It was little early to find breakfast on the road. As we got nearer to the Ranganthittu junction on Mysore Road, Nagaraj mentioned that once we get in the Ranganthittu approach road, getting breakfast would be a dream. So, we decided to scout out some locations on the highway itself for some hot idlis. There was a shabby looking joint just beside the road where avaialbility of hot idlis and Vada was confirmed by the hotel owner.
And hot they were, albeit the plates came inj slightly late. Would the sunrise just pass us by as we have breakfast here...this was the lingering thought as I enjoyed the hot breakfast. The sunrise was good but was not spectacular that day, somehow probably becuase of the clouds and the fog.
After the breakfast as we entered the Ranganthittu bird Sanctuary approach road, just a few metres away, was parked a blue Maruti Zen. Unusual parking place...So, naturally, as I looked around, I saw a photographer immersed in taking a shot. After his shot, we shared the pleasantries. Gurudeep, he said, his name is. He was also there for the birds and said he has been doing this for quite a while.We decided to club uo to get a good bargain during the boat ride. He seemed to know quite a lot about the birds (has been birding! for 2-3 years now !!). Knowledge always acts like a magnet. I started soaking in as much information as I could on birding. I had to. I had very meagre knowledge on birding. I had gone birding only twice before and both in Bangalore- one in Hebbal Lake and one in Lalbagh. And both the times, I shot pelicans and was not getting the satisfaction of the shoot-out. Why? Please allow me to share the results of both here:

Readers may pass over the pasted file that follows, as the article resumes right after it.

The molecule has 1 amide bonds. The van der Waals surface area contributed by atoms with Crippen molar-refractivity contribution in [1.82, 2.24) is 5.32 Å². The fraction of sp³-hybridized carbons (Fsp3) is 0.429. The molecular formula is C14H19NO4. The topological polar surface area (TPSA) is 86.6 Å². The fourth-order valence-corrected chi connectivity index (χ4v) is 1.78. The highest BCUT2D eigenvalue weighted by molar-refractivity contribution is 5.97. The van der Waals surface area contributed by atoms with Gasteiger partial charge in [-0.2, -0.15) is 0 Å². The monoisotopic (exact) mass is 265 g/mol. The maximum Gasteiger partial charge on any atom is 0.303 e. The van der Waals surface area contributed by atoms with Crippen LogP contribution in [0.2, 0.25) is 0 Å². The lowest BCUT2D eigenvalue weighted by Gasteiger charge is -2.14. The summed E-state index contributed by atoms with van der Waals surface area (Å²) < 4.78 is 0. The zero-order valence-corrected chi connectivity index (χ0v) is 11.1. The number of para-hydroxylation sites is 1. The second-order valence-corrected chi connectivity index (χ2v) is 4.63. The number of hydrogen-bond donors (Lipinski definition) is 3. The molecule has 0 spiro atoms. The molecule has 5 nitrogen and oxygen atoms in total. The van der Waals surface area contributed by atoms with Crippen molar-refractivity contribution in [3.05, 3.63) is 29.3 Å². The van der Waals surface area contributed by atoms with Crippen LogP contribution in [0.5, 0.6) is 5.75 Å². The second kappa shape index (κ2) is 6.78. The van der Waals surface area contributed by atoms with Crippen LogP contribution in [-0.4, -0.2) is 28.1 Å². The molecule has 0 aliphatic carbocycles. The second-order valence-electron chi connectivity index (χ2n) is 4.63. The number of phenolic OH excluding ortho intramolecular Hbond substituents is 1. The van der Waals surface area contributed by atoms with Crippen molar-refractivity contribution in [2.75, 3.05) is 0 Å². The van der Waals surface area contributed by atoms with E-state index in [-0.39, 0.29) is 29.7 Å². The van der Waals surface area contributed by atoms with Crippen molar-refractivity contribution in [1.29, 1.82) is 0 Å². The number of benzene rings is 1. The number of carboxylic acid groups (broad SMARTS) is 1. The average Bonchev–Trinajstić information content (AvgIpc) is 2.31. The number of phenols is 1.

1. Hebbal Shootout: 14th Sep, 2008: I had gone there to shoot the birds and all I could get were these.
Pelicans were really far away for me to capture them in my 70-200 F4. This is the best which I could manage and after post-processing this woould be around 60% crop. Clearly, I wouldnot be able to print this. Totally, frustrated with the Pelicans, I tried the little winged creatures.
Got a couple of good ones, but too less number of frames from a two hour shoot-out. So, totally frustrated by the shoot-out, I also shot this. This was a dilapidated little walk over-bridge which helped people cross the marshy portions near the lake. Even this shot didn't come out properly because a tweed got in the way because of the wind.
2. Pelican shoot-out at Lalbagh botanical Garden Lake:4th Dec, 2008.
This time the Pelicans and the Ergets came out better and the time spent invested was also less. I was a little satisfied but the yearning for getting better shots was getting the better of me. So Ranganthittu it was. Now lets come back to the Ranganthittu diary.
As we reached the checkpost, the counter was closed but there always seems to a 'jugaad' in India. The gentleman in charge of the checkpost mentioned that if we pay him, we can go in to shoot the birds and that already the first boat has gone in. Gurudeep mentioned that this is the way the bird photogs get in and get to shoot before the
crowds come in around 0800 hours. The monies were reasonable- INR 30 per person, INR 30 per camera, INR 20 per 4-wheeler (While inside each boat-ride would be INR 500 per hour and each